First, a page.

Judith’s work is in child law, particularly empirical studies on the intersection of law and social work in child protection, child care and adoption, using mixed methods including analysis of court files and other legal records, observations of professional encounters, meetings and court hearings and interviews. This work is supported by contextual analysis of law and policy in England and Wales and a range of other jurisdictions, using more traditional legal methods. Her current work focuses on reform to child protection proceedings, the impact of these reforms on legal process, decision making and outcomes for children. Earlier work has examined step-parent adoption; representation of children in child protection proceedings: Out of Hearing (1999); partnership with parents of looked after children Lost and Found (1999); and emergency child protection intervention: Protecting Powers (2007); care: Care Profiling Study (2008): legal representation of parents in care proceedings: Pearce et al, Just following Instructions? (2011); and the operation and impact of the pre-proceedings process for care proceedings: Partnership by law? (2013) She has been a specialist adviser for Parliamentary Committees and a member of the Judicial Studies Board. From 2004-2011 she was the academic member of the Family Justice Council.

Beth Tarleton

Senior Research Fellow in the Norah Fry Research Centre, School for Policy Studies.

Beth co-ordinates the Working Together with Parents Network which supports professionals, from all backgrounds, who are working with adults with a learning difficulty or learning disability who are parents (wtpn.co.uk). This network aims to promote positive practice and engagement with the issue at policy level.  Beth has been undertaking research and evaluation of services for parents with learning difficulties/disabilities since 2005 and is promoting the idea of ‘parenting with support’ which recognises that parents with learning difficulties often need long-term, individually tailored support to ensure the welfare of their children.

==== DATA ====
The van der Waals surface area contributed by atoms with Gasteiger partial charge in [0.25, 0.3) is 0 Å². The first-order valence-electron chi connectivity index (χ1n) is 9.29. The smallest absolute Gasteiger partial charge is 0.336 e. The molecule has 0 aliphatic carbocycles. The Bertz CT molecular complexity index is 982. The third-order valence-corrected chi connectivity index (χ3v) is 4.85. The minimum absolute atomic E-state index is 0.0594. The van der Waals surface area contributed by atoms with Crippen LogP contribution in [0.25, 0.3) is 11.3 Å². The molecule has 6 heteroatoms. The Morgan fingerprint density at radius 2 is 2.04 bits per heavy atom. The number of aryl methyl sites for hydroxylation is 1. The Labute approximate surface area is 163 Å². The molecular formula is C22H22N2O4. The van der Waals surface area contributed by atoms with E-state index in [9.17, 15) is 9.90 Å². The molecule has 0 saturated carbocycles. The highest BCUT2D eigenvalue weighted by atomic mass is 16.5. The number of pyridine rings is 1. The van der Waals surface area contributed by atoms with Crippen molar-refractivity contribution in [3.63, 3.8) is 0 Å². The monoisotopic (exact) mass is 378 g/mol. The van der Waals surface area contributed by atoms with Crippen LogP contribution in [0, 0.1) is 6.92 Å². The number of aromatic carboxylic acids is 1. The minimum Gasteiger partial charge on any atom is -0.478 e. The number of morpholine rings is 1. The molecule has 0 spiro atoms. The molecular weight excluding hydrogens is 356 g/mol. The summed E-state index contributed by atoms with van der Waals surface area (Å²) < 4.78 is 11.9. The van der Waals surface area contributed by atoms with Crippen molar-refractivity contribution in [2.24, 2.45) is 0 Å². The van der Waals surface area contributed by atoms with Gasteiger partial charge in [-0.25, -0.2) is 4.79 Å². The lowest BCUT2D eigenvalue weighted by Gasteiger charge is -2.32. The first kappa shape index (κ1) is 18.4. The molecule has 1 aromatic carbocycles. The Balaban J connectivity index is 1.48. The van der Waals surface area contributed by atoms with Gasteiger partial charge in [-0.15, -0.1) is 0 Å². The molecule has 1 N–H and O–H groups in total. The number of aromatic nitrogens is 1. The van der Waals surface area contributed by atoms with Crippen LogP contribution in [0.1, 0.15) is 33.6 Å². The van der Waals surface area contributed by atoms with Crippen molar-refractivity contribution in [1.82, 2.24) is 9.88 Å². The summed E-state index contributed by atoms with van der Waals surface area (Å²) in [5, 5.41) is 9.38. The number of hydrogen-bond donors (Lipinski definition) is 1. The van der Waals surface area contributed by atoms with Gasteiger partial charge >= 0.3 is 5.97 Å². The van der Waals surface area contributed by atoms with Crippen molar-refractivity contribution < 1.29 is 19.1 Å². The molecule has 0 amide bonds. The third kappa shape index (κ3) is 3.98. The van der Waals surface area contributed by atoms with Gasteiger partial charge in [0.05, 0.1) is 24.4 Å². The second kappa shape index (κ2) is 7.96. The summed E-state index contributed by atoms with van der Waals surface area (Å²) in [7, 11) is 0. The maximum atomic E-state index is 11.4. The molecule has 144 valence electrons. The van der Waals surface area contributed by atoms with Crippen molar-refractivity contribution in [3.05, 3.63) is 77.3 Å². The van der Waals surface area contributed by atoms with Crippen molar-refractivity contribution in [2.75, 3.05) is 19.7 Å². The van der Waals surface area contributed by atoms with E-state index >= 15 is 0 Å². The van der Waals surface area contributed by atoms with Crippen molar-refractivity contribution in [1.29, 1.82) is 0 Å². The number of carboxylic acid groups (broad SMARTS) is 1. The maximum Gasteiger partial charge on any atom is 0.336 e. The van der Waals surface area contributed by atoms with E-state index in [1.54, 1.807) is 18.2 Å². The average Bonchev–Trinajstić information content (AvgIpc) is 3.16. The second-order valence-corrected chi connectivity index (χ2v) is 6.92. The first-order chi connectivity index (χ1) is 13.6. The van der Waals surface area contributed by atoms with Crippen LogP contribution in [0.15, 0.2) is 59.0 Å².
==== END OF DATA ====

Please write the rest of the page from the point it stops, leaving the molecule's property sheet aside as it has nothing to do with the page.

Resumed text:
Katharine Charsley

Senior Lecturer in Sociology, Sociology, Politics and International Studies.

Katharine’s main research interests are in gender, the family and migration, particularly in the field of cross-border marriages. She currently leads an ESRC-funded study on 'Marriage Migration and Integration'. She has recently published two volumes: an edited book 'Transnational Marriage' (Routledge 2012), and her monograph ‘Transnational Pakistani Connections: Marrying “Back Home”’ based on ethnographic research (Routledge 2013). She is preparing a special issue (with Helena Wray, Middlesex) titled 'The Invisible (Migrant) Man' for Men and Masculinities. The report 'Marriage-related migration to the UK' (International Migration Review 2012) also appeared as a Home Office occasional research paper (No. 94). She founded and convenes a research network on ‘Marriage and Migration’.

Patricia Lucas

Senior Lecturer in Policy Studies, School for Policy Studies.

Patricia’s primary research interests are in the reduction of inequalities in health and wellbeing in early childhood.  The role of parents in the health of their children is central to my work; most children live in families so understanding how parents understand and act to protect their children's health is crucial.  Her background is in Psychology and this informs her approach to her work as a behavioural scientist.  She is interested in mixed methods approaches, combining qualitative and quantitative data in systematic reviews and in primary research to inform policy decisions.  She often works within interdisciplinary teams and has collaborated with colleagues across Medicine, Engineering, Law, and Arts and was a member of the University of Bristol's Institute for Advanced Studies for 5 years.

Junko Yamashita

Lecturer in Contemporary Japanese Society, Sociology, Politics and International Studies.

Junko’s research expertise can be mapped around the intersection of social policy, sociology and gender studies. She is concerned with using comparative analysis of East Asian and European welfare states. Her current research explores the interaction of care policy, the evaluation of care work, the division of care labour market and gender. Recent publications and research funding has included comparative analysis of parenting in family policies in Japan and the UK and analysis of family-centred care regimes in East Asia. She also has a long-term interest in civil society, particularly the roles and functions of non-profit organisations (NPOs) and people participating in their activities.